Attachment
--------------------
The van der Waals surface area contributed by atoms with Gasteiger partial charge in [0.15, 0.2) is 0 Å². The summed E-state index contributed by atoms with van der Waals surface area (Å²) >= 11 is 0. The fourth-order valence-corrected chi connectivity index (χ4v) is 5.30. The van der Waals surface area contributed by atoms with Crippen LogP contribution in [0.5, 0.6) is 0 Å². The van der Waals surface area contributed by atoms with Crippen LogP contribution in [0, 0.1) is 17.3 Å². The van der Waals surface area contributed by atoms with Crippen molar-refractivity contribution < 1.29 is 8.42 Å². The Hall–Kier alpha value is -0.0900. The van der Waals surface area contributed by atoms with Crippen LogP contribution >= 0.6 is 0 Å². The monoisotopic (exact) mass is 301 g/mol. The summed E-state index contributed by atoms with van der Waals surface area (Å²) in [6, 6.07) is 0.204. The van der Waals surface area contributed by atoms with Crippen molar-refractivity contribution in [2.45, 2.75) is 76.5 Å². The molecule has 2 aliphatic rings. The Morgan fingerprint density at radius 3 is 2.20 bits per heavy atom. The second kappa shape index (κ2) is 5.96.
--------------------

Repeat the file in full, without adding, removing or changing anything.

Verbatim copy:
The van der Waals surface area contributed by atoms with Gasteiger partial charge in [0.15, 0.2) is 0 Å². The summed E-state index contributed by atoms with van der Waals surface area (Å²) >= 11 is 0. The fourth-order valence-corrected chi connectivity index (χ4v) is 5.30. The van der Waals surface area contributed by atoms with Crippen LogP contribution in [0.5, 0.6) is 0 Å². The van der Waals surface area contributed by atoms with Crippen LogP contribution in [0, 0.1) is 17.3 Å². The van der Waals surface area contributed by atoms with Crippen molar-refractivity contribution < 1.29 is 8.42 Å². The Hall–Kier alpha value is -0.0900. The van der Waals surface area contributed by atoms with Crippen LogP contribution >= 0.6 is 0 Å². The monoisotopic (exact) mass is 301 g/mol. The summed E-state index contributed by atoms with van der Waals surface area (Å²) in [6, 6.07) is 0.204. The van der Waals surface area contributed by atoms with Crippen molar-refractivity contribution in [2.45, 2.75) is 76.5 Å². The molecule has 2 aliphatic rings. The Morgan fingerprint density at radius 3 is 2.20 bits per heavy atom. The second kappa shape index (κ2) is 5.96.